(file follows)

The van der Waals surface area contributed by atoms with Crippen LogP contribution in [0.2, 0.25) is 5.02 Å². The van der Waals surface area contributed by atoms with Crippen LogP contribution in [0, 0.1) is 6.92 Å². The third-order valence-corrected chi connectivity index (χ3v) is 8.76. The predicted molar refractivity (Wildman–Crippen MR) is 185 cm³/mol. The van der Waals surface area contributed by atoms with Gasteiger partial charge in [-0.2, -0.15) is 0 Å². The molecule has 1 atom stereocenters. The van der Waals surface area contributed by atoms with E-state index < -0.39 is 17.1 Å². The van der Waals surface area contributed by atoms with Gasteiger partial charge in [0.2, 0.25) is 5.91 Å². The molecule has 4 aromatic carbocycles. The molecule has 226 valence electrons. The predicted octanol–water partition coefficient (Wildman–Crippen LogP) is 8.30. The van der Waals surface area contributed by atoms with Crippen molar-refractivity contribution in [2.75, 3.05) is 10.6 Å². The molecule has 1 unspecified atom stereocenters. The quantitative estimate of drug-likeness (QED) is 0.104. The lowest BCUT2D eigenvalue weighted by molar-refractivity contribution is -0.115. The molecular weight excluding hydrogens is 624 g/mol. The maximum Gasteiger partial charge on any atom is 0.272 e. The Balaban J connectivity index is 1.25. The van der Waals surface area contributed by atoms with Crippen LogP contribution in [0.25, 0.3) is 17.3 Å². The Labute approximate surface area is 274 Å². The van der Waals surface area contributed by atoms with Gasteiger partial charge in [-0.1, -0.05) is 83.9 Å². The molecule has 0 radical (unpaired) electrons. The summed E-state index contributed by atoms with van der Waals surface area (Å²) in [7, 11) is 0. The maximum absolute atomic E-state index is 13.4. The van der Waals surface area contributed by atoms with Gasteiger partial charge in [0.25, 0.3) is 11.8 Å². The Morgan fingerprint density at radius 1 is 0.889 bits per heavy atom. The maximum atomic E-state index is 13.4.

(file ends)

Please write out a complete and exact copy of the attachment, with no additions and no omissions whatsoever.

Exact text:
The van der Waals surface area contributed by atoms with Crippen LogP contribution in [0.2, 0.25) is 5.02 Å². The van der Waals surface area contributed by atoms with Crippen LogP contribution in [0, 0.1) is 6.92 Å². The third-order valence-corrected chi connectivity index (χ3v) is 8.76. The predicted molar refractivity (Wildman–Crippen MR) is 185 cm³/mol. The van der Waals surface area contributed by atoms with Gasteiger partial charge in [-0.2, -0.15) is 0 Å². The molecule has 1 atom stereocenters. The van der Waals surface area contributed by atoms with E-state index < -0.39 is 17.1 Å². The van der Waals surface area contributed by atoms with Gasteiger partial charge in [0.2, 0.25) is 5.91 Å². The molecule has 4 aromatic carbocycles. The molecule has 226 valence electrons. The predicted octanol–water partition coefficient (Wildman–Crippen LogP) is 8.30. The van der Waals surface area contributed by atoms with Crippen molar-refractivity contribution in [2.75, 3.05) is 10.6 Å². The molecule has 1 unspecified atom stereocenters. The quantitative estimate of drug-likeness (QED) is 0.104. The lowest BCUT2D eigenvalue weighted by molar-refractivity contribution is -0.115. The molecular weight excluding hydrogens is 624 g/mol. The maximum Gasteiger partial charge on any atom is 0.272 e. The Balaban J connectivity index is 1.25. The van der Waals surface area contributed by atoms with Crippen LogP contribution in [0.25, 0.3) is 17.3 Å². The Labute approximate surface area is 274 Å². The van der Waals surface area contributed by atoms with Gasteiger partial charge in [-0.1, -0.05) is 83.9 Å². The molecule has 0 radical (unpaired) electrons. The summed E-state index contributed by atoms with van der Waals surface area (Å²) in [7, 11) is 0. The maximum absolute atomic E-state index is 13.4. The van der Waals surface area contributed by atoms with Gasteiger partial charge in [0.25, 0.3) is 11.8 Å². The Morgan fingerprint density at radius 1 is 0.889 bits per heavy atom. The maximum atomic E-state index is 13.4.